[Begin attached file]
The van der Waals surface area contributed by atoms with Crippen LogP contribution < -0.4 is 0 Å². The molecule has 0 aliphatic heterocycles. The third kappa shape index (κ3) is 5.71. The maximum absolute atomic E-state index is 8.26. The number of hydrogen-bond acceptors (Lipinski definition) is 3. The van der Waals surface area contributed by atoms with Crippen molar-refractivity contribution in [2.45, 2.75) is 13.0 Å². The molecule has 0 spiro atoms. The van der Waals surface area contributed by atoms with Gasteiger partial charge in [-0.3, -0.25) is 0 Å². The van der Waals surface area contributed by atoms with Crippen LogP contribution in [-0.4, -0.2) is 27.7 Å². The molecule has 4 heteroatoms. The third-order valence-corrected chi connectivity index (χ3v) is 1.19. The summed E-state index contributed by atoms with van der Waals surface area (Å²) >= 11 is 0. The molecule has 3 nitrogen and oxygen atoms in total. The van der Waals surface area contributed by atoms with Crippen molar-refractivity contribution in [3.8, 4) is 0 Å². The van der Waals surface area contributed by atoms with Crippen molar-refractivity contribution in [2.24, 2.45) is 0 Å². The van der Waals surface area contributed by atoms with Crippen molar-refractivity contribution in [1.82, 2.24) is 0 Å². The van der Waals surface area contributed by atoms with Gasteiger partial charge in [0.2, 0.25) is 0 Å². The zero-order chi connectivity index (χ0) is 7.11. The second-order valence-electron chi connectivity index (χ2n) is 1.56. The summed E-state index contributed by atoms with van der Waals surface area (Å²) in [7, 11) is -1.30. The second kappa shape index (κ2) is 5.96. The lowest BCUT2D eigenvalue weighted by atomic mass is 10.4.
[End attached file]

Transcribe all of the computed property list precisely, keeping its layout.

The van der Waals surface area contributed by atoms with Crippen LogP contribution < -0.4 is 0 Å². The molecule has 0 aliphatic heterocycles. The third kappa shape index (κ3) is 5.71. The maximum absolute atomic E-state index is 8.26. The number of hydrogen-bond acceptors (Lipinski definition) is 3. The van der Waals surface area contributed by atoms with Crippen molar-refractivity contribution in [2.45, 2.75) is 13.0 Å². The molecule has 0 spiro atoms. The van der Waals surface area contributed by atoms with Gasteiger partial charge in [-0.3, -0.25) is 0 Å². The van der Waals surface area contributed by atoms with Crippen LogP contribution in [-0.4, -0.2) is 27.7 Å². The molecule has 4 heteroatoms. The third-order valence-corrected chi connectivity index (χ3v) is 1.19. The summed E-state index contributed by atoms with van der Waals surface area (Å²) >= 11 is 0. The molecule has 3 nitrogen and oxygen atoms in total. The van der Waals surface area contributed by atoms with Crippen molar-refractivity contribution in [3.8, 4) is 0 Å². The van der Waals surface area contributed by atoms with Crippen molar-refractivity contribution in [2.24, 2.45) is 0 Å². The van der Waals surface area contributed by atoms with Crippen molar-refractivity contribution in [1.82, 2.24) is 0 Å². The van der Waals surface area contributed by atoms with Gasteiger partial charge in [0.2, 0.25) is 0 Å². The zero-order chi connectivity index (χ0) is 7.11. The second-order valence-electron chi connectivity index (χ2n) is 1.56. The summed E-state index contributed by atoms with van der Waals surface area (Å²) in [7, 11) is -1.30. The second kappa shape index (κ2) is 5.96. The lowest BCUT2D eigenvalue weighted by atomic mass is 10.4.